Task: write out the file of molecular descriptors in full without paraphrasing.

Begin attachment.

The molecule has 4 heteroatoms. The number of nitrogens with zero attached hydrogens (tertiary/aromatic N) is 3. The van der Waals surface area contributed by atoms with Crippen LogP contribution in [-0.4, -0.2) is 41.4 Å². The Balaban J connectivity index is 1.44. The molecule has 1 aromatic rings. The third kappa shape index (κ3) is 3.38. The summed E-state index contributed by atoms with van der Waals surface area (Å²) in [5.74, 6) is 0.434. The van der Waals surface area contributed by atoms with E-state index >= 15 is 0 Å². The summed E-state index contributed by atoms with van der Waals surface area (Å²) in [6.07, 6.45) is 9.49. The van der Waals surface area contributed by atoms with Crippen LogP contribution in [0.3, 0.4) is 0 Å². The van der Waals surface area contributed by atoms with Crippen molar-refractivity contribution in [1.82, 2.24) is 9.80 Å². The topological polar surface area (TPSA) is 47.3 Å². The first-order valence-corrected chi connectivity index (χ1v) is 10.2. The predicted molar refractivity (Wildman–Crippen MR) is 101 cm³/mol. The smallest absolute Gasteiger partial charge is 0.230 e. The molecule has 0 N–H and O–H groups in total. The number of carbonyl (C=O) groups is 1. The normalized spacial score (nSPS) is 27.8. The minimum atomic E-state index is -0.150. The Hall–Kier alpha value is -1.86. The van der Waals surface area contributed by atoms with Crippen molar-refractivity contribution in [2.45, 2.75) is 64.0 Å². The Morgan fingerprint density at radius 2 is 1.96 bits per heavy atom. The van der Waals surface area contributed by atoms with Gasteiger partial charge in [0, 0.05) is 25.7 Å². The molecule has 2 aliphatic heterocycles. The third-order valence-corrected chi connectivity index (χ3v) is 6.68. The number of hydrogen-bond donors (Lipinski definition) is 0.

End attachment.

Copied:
The molecule has 4 heteroatoms. The number of nitrogens with zero attached hydrogens (tertiary/aromatic N) is 3. The van der Waals surface area contributed by atoms with Crippen LogP contribution in [-0.4, -0.2) is 41.4 Å². The Balaban J connectivity index is 1.44. The molecule has 1 aromatic rings. The third kappa shape index (κ3) is 3.38. The summed E-state index contributed by atoms with van der Waals surface area (Å²) in [5.74, 6) is 0.434. The van der Waals surface area contributed by atoms with E-state index >= 15 is 0 Å². The summed E-state index contributed by atoms with van der Waals surface area (Å²) in [6.07, 6.45) is 9.49. The van der Waals surface area contributed by atoms with Crippen LogP contribution in [0.3, 0.4) is 0 Å². The van der Waals surface area contributed by atoms with Crippen molar-refractivity contribution in [1.82, 2.24) is 9.80 Å². The topological polar surface area (TPSA) is 47.3 Å². The first-order valence-corrected chi connectivity index (χ1v) is 10.2. The predicted molar refractivity (Wildman–Crippen MR) is 101 cm³/mol. The smallest absolute Gasteiger partial charge is 0.230 e. The molecule has 0 N–H and O–H groups in total. The number of carbonyl (C=O) groups is 1. The normalized spacial score (nSPS) is 27.8. The minimum atomic E-state index is -0.150. The Hall–Kier alpha value is -1.86. The van der Waals surface area contributed by atoms with Crippen molar-refractivity contribution in [2.45, 2.75) is 64.0 Å². The Morgan fingerprint density at radius 2 is 1.96 bits per heavy atom. The van der Waals surface area contributed by atoms with Gasteiger partial charge in [0, 0.05) is 25.7 Å². The molecule has 2 aliphatic heterocycles. The third-order valence-corrected chi connectivity index (χ3v) is 6.68. The number of hydrogen-bond donors (Lipinski definition) is 0.